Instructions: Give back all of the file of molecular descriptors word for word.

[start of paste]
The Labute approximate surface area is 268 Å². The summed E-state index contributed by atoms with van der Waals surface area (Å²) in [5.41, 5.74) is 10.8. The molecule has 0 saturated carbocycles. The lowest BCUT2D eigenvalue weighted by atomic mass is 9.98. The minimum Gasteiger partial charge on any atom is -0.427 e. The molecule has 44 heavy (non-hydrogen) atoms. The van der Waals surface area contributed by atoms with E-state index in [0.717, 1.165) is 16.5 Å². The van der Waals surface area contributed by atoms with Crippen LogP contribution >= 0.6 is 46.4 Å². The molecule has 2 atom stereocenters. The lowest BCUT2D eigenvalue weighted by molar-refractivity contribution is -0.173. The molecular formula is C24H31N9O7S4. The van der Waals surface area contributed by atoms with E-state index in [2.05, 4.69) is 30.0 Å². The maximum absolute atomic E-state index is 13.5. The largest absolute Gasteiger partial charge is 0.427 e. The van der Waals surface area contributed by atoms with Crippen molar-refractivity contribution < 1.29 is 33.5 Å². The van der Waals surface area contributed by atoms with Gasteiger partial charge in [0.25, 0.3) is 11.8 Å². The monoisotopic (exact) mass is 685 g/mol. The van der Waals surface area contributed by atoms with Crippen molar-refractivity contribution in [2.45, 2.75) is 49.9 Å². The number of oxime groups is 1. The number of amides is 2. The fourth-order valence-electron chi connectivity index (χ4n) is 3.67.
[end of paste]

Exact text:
The Labute approximate surface area is 268 Å². The summed E-state index contributed by atoms with van der Waals surface area (Å²) in [5.41, 5.74) is 10.8. The molecule has 0 saturated carbocycles. The lowest BCUT2D eigenvalue weighted by atomic mass is 9.98. The minimum Gasteiger partial charge on any atom is -0.427 e. The molecule has 44 heavy (non-hydrogen) atoms. The van der Waals surface area contributed by atoms with E-state index in [0.717, 1.165) is 16.5 Å². The van der Waals surface area contributed by atoms with Crippen LogP contribution >= 0.6 is 46.4 Å². The molecule has 2 atom stereocenters. The lowest BCUT2D eigenvalue weighted by molar-refractivity contribution is -0.173. The molecular formula is C24H31N9O7S4. The van der Waals surface area contributed by atoms with E-state index in [2.05, 4.69) is 30.0 Å². The maximum absolute atomic E-state index is 13.5. The largest absolute Gasteiger partial charge is 0.427 e. The van der Waals surface area contributed by atoms with Crippen molar-refractivity contribution < 1.29 is 33.5 Å². The van der Waals surface area contributed by atoms with Gasteiger partial charge in [0.25, 0.3) is 11.8 Å². The monoisotopic (exact) mass is 685 g/mol. The van der Waals surface area contributed by atoms with Crippen molar-refractivity contribution in [2.45, 2.75) is 49.9 Å². The number of oxime groups is 1. The number of amides is 2. The fourth-order valence-electron chi connectivity index (χ4n) is 3.67.